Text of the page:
Hollywood and video games are perhaps the main reason why people are aware of infrared (IR) thermography and its underlying technology.
However, what we see on television are just the basics; there is so much more to IR thermography and it most certainly can be used beyond military and surveillance applications.
Infrared Thermography Explained
Infrared thermography works in much the same way as conventional photography. Just as the components of a standard camera convert the light that enters the lens into a video signal – which is then displayed into a visual image on a screen that we can see and interpret – so, too, does an infrared camera.
Instead of light, however, an IR camera captures the heat radiating from the object it is aimed at. This radiant heat – which is called infrared energy – is then converted by the electronics inside the IR camera into a video signal that can be displayed on a monitor.
The hotter the object is, the more infrared energy it puts out, so its image will appear more vivid and brightly colored than its surroundings. In this manner, we can correctly gauge whether or not an object is emitting heat without having to touch it or use instruments that require physical contact.
Also, thanks to the brush DC motors in IR cameras that allow it to zoom in and out – much like a regular camera – we can use IR thermography to detect hot spots over a wider area or a large group of objects, such as a crowd in a concert or a street march.
Where is Infrared Thermography Used?
As earlier mentioned, IR thermography has various applications beyond surveillance and the military. Here are just a few examples.
Infrared thermography can be used as a non-invasive, and therefore safer way to test for and detect problems in electrical distribution equipment. These problems can range from loose connections and capacitor breakdowns to occurrences of overloading and overheating.
It may also be used to detect transformer trouble such as overheated bushings and blocked cooling passages.
Boilers and Heating Systems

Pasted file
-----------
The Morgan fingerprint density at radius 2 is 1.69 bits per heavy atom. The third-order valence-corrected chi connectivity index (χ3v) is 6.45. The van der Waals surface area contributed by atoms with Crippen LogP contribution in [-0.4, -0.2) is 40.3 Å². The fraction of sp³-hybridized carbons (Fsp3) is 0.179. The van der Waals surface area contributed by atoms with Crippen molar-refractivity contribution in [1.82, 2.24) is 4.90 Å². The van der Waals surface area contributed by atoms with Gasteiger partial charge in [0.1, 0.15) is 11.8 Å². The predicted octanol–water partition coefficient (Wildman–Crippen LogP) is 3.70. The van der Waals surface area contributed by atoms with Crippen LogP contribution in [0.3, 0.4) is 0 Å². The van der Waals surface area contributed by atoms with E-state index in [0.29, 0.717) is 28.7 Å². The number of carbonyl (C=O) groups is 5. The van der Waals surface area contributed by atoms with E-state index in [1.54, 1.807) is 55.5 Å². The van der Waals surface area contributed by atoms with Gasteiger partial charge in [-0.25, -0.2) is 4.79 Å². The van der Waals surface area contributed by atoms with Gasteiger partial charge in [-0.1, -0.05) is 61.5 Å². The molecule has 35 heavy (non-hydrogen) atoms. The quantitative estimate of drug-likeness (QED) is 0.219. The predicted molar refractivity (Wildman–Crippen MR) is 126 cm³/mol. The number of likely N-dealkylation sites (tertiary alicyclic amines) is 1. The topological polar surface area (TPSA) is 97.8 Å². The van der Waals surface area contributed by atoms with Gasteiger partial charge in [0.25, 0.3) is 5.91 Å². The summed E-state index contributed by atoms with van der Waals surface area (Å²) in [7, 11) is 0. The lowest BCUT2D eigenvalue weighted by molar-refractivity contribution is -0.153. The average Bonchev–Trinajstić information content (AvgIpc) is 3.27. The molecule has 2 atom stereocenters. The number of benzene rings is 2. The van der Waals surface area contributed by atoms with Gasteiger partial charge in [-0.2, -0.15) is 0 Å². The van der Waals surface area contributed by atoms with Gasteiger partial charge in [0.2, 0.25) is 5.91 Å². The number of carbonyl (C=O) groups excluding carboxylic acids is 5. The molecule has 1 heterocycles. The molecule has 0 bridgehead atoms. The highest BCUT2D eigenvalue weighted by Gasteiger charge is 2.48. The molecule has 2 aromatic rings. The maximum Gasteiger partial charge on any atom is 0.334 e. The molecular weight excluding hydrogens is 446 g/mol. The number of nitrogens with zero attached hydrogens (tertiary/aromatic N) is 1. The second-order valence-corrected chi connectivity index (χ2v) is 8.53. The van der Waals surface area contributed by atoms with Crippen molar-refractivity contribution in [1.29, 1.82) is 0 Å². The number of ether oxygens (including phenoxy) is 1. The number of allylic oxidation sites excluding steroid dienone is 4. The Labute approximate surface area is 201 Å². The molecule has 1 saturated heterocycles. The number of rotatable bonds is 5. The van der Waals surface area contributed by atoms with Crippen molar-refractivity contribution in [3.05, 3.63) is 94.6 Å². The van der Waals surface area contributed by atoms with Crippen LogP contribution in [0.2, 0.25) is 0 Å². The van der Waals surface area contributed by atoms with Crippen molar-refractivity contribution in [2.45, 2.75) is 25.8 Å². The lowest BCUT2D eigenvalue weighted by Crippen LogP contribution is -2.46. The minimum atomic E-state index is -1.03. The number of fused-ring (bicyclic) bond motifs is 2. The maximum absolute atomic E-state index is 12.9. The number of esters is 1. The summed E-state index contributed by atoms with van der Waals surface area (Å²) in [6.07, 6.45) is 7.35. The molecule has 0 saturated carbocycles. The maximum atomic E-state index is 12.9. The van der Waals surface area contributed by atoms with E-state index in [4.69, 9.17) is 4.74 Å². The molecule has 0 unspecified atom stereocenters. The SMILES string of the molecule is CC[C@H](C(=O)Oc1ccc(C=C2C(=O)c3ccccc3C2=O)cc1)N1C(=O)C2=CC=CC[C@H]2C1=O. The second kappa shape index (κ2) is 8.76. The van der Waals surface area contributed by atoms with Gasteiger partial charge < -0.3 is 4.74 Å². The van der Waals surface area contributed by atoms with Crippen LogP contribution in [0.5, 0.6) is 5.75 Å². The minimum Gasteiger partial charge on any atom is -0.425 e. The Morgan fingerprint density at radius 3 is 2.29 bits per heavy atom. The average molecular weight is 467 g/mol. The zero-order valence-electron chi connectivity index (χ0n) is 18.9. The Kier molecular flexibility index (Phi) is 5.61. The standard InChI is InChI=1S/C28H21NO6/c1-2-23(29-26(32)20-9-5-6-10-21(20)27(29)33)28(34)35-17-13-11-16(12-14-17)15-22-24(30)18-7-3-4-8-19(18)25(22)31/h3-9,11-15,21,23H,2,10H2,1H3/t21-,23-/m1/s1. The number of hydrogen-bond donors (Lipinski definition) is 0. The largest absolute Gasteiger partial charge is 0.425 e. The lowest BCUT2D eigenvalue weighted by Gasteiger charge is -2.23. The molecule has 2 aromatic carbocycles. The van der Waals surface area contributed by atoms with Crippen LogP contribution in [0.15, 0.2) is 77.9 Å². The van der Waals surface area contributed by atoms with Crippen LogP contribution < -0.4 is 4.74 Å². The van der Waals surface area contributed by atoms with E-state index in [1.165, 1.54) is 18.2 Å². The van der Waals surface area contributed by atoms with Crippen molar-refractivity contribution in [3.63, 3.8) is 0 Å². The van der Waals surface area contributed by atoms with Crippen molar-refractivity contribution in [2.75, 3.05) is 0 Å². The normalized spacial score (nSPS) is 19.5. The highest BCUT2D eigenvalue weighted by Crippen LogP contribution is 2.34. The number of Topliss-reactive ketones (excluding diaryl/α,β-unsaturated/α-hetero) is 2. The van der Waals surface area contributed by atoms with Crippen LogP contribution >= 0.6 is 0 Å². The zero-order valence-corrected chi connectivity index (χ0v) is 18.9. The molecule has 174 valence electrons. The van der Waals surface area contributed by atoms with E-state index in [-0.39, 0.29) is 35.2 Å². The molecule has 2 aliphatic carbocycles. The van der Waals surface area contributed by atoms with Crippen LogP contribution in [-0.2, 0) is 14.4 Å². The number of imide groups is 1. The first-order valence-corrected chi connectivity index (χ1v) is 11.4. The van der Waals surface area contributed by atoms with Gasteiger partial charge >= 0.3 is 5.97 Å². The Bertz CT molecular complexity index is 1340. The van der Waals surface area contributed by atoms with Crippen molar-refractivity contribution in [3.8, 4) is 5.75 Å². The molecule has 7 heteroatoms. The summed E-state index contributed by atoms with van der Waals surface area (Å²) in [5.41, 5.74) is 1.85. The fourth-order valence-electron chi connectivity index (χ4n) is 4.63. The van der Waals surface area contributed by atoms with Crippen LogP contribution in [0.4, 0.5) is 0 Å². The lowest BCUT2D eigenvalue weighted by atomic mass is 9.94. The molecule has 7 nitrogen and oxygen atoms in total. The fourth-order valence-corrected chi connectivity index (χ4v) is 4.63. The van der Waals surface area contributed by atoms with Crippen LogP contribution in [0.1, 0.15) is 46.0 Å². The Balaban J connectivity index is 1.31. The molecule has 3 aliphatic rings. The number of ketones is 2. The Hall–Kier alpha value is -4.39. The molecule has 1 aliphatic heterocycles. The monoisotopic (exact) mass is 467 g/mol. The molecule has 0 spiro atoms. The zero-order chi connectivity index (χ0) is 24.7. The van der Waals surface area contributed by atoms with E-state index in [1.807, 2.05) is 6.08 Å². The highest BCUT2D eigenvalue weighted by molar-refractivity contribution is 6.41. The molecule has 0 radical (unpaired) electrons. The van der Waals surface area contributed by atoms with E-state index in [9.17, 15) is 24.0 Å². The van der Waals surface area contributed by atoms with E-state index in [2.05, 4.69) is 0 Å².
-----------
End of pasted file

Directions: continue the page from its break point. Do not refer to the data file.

Infrared thermography is also used to detect insulation breakdown in heating systems such as boilers and climate control house systems. It may also be used to detect leaks in pipe valves and joints, as well as places in a house or building that may contribute to heat bleed.
Infrared thermography is used extensively in the medical field. It is often utilized as a non-invasive way to detect certain diseases or foreign (often harmful) substances or organisms in the human body. This can range from cancer cells, arthritic joints, and vascular blockages, to deadly and infectious diseases such as avian flu, swine flu, or Ebola.
In fact, in the recent years of flu and Ebola outbreaks, IR thermography was used to screen airline passengers before allowing them to board a plane in order to prevent epidemics.
IR thermography can help detect faulty parts and mechanisms in car engines and chassis because these parts would generate more heat than normal, whether due to friction or through heat dissipation failure.
It can also be used to detect specific issues such as blocked radiator tubes, overheating bearings in fans and compressors, or excessive oil temperatures.
Wildlife Conservation and Research
Studying wildlife, especially in their natural habitats, can be very challenging, especially if the wildlife in question is nocturnal or very adept at concealing itself.
Infrared thermography can help in this regard by detecting heat signatures even in darkness, which can then assist researchers and biologists in capturing specimens for further study.
IR thermography can also be used simply for observing wildlife from a distance to gather information about their feeding and mating habits, for example.
Perhaps it is due to the way that it is showcased in media that many are pigeon-holing IR thermography. However, as shown in this article, there are many more applications of this technology that can benefit various aspects of our lives.
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